Why More Women Need to Consider Law Enforcement

Law enforcement has long been considered by both those inside of it and those outside of it as a “boys' club.” It is so ingrained in American culture that law enforcement officers are men that the few women who do decide to join up and serve their communities are often met with resentment and have to deal with harassment and violence not just from citizens but from the men within their own departments. Those who stick with the job are rarely promoted to supervisory or high ranking roles. It’s no wonder that, according to a 2013 report, only 13% of the police force in the United States is female. But that needs to change.

As the population grows (and grows more violent, which we’ll discuss in a minute), so does the need for law enforcement professionals. You can see this need not just in municipal population numbers and jobs reports but in the schools. More and more colleges and universities are offering criminal justice degrees and some, like Gwynedd Mercy University, one of the criminal justice schools in Philadelphia, even offer a lot of their coursework via online and accelerated programs. Schools are making it easier to get the degrees needed for careers in law enforcement that range from police officer to forensics experts. But what we need to see more of is not women who work in criminal science laboratories (which is where the few that go into law enforcement seem to wind up most of the time). We need women who want to be cops and detectives and SWAT team members. We need to see a female presence taking care of our streets and our people. Why?

Women Are Safer

According to a recent article by Al Jazeera, female police officers are less likely to use their weapons during a confrontation. They are also less likely to resort to “unnecessary physical force” than male police officers are. In other words, female officers are more likely to reach peaceful (though that term is obviously subjective and relative) solutions in their cases and confrontations than their male coworkers. Less violence sounds like a good thing to us.

Women Do a Better Job at the Job

This might not always seem like the case, given how often we hear about harassment and violence being levvied toward female officers. But the truth is, according to that same aforementioned Al Jazeera article, female officers receive fewer complaints than men do. And the discrepancies between complaints lodged against female officers compared to those lodged against males is significant enough to encourage further investigation into why it is that people have better dealings overall with female officers.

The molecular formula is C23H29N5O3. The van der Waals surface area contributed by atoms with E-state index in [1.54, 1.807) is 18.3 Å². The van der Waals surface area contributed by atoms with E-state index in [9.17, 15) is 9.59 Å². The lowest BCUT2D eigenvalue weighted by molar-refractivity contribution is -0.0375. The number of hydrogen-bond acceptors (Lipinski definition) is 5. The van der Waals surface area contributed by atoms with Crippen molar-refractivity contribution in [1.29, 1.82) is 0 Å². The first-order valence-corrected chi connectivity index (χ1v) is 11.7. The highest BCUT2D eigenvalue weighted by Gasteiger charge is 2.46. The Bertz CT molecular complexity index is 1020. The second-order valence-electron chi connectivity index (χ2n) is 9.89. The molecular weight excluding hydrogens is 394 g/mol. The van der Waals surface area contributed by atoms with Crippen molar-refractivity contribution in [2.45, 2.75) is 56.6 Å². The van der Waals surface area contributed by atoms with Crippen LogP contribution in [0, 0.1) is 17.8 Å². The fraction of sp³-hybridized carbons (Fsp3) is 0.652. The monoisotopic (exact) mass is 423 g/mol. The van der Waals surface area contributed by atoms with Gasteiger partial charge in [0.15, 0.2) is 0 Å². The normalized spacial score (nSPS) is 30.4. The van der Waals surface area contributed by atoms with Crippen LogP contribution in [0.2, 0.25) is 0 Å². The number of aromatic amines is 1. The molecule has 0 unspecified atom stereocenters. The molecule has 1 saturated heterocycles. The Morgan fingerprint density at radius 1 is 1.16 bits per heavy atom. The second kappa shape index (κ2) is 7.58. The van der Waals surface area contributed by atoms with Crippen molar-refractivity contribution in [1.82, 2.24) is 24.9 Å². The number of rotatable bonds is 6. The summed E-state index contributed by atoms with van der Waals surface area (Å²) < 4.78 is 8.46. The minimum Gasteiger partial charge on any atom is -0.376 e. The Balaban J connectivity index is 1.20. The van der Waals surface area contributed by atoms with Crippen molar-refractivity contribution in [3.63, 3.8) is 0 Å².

Stereotypes Need to Die

It would be easy to assume that the reason women aren’t as violent and are better received is because of any number of stereotypes assigned to women: they’re nicer, they’re sweeter, they’re more likely to sympathize with the person they’re talking to, maybe even that civilians don’t take them as seriously as they do the male officers (maybe that has something to do with that whole men more likely to escalate violence unnecessarily thing). But those stereotypes need to be squashed. The fact is that women are just as capable of violence as men, but we gravitate toward other methods of problem solving first.

Help for Victims

Make no mistake, a significant percentage of the victims that are dealt with by police are female. And, as women, we know that it is typically easier to talk to another woman about what we’ve had to deal with or endure. Men tend to take our statements less seriously than those of other men and, particularly in cases of rape and domestic violence, are quick to blame the victim and side with the alleged perpetrator. Having more women on the force would ensure that female victims have a better chance of being heard and taken seriously when they are interviewed. Finally, diversity is a good thing. We all talk a good game about wanting to change how law enforcement professionals operate. We talk about outfitting them with body cams, etc. all in an effort to curb the violence (often disproportionately aimed at minorities and women) happening on our streets. But if the numbers prove that violence is often incited by the male population of the police force, maybe if more women joined, those numbers would shift.

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